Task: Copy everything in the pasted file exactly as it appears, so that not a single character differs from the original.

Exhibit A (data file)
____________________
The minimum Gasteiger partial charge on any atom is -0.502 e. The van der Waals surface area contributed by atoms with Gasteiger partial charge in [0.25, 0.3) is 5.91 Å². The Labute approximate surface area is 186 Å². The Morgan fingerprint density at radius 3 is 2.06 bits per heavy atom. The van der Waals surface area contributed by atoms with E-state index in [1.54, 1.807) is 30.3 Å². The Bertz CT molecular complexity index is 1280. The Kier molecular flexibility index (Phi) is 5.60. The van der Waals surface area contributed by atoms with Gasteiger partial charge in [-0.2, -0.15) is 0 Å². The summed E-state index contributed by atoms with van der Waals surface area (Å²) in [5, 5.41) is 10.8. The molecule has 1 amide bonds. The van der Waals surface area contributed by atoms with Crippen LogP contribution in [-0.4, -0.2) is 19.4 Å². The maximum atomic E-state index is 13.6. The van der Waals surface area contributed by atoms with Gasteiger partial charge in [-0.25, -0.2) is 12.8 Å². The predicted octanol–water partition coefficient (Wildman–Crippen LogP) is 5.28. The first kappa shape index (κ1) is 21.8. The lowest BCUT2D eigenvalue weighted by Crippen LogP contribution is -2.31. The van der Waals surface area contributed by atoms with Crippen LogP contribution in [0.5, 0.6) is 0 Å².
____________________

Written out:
The minimum Gasteiger partial charge on any atom is -0.502 e. The van der Waals surface area contributed by atoms with Gasteiger partial charge in [0.25, 0.3) is 5.91 Å². The Labute approximate surface area is 186 Å². The Morgan fingerprint density at radius 3 is 2.06 bits per heavy atom. The van der Waals surface area contributed by atoms with E-state index in [1.54, 1.807) is 30.3 Å². The Bertz CT molecular complexity index is 1280. The Kier molecular flexibility index (Phi) is 5.60. The van der Waals surface area contributed by atoms with Gasteiger partial charge in [-0.2, -0.15) is 0 Å². The summed E-state index contributed by atoms with van der Waals surface area (Å²) in [5, 5.41) is 10.8. The molecule has 1 amide bonds. The van der Waals surface area contributed by atoms with Crippen LogP contribution in [-0.4, -0.2) is 19.4 Å². The maximum atomic E-state index is 13.6. The van der Waals surface area contributed by atoms with Gasteiger partial charge in [-0.25, -0.2) is 12.8 Å². The predicted octanol–water partition coefficient (Wildman–Crippen LogP) is 5.28. The first kappa shape index (κ1) is 21.8. The lowest BCUT2D eigenvalue weighted by Crippen LogP contribution is -2.31. The van der Waals surface area contributed by atoms with Crippen LogP contribution in [0.5, 0.6) is 0 Å².